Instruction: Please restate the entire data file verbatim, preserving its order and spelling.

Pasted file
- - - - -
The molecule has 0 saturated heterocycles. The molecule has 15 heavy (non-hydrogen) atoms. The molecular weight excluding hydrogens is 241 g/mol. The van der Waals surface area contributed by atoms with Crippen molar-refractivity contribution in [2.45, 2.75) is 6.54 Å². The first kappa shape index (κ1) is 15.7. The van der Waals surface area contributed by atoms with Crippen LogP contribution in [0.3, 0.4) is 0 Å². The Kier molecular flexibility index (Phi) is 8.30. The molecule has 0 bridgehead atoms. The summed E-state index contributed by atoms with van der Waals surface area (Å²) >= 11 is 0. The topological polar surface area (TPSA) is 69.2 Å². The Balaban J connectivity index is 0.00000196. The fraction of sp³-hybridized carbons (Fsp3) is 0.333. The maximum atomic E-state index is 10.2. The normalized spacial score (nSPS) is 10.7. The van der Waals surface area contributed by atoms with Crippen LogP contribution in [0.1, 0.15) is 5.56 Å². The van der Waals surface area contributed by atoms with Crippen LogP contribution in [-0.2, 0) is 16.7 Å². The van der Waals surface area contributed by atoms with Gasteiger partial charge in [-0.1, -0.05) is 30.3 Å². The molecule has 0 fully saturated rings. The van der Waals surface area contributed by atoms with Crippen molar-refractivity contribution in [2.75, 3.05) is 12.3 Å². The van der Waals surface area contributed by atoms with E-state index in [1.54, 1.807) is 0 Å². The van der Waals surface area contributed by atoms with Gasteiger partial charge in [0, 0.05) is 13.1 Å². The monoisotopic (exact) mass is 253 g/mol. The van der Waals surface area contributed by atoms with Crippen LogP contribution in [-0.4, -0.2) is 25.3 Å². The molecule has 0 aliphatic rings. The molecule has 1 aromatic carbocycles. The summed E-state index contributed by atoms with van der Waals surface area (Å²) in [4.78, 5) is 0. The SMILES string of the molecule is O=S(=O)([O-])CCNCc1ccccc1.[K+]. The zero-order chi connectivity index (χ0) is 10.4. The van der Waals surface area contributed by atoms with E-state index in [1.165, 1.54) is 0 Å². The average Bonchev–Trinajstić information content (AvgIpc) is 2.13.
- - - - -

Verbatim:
The molecule has 0 saturated heterocycles. The molecule has 15 heavy (non-hydrogen) atoms. The molecular weight excluding hydrogens is 241 g/mol. The van der Waals surface area contributed by atoms with Crippen molar-refractivity contribution in [2.45, 2.75) is 6.54 Å². The first kappa shape index (κ1) is 15.7. The van der Waals surface area contributed by atoms with Crippen LogP contribution in [0.3, 0.4) is 0 Å². The Kier molecular flexibility index (Phi) is 8.30. The molecule has 0 bridgehead atoms. The summed E-state index contributed by atoms with van der Waals surface area (Å²) >= 11 is 0. The topological polar surface area (TPSA) is 69.2 Å². The Balaban J connectivity index is 0.00000196. The fraction of sp³-hybridized carbons (Fsp3) is 0.333. The maximum atomic E-state index is 10.2. The normalized spacial score (nSPS) is 10.7. The van der Waals surface area contributed by atoms with Crippen LogP contribution in [0.1, 0.15) is 5.56 Å². The van der Waals surface area contributed by atoms with Crippen LogP contribution in [-0.2, 0) is 16.7 Å². The van der Waals surface area contributed by atoms with Gasteiger partial charge in [-0.1, -0.05) is 30.3 Å². The molecule has 0 fully saturated rings. The van der Waals surface area contributed by atoms with Crippen molar-refractivity contribution in [2.75, 3.05) is 12.3 Å². The van der Waals surface area contributed by atoms with E-state index in [1.54, 1.807) is 0 Å². The van der Waals surface area contributed by atoms with Gasteiger partial charge in [0, 0.05) is 13.1 Å². The monoisotopic (exact) mass is 253 g/mol. The van der Waals surface area contributed by atoms with Crippen LogP contribution in [-0.4, -0.2) is 25.3 Å². The molecule has 0 aliphatic rings. The molecule has 1 aromatic carbocycles. The summed E-state index contributed by atoms with van der Waals surface area (Å²) in [4.78, 5) is 0. The SMILES string of the molecule is O=S(=O)([O-])CCNCc1ccccc1.[K+]. The zero-order chi connectivity index (χ0) is 10.4. The van der Waals surface area contributed by atoms with E-state index in [1.165, 1.54) is 0 Å². The average Bonchev–Trinajstić information content (AvgIpc) is 2.13.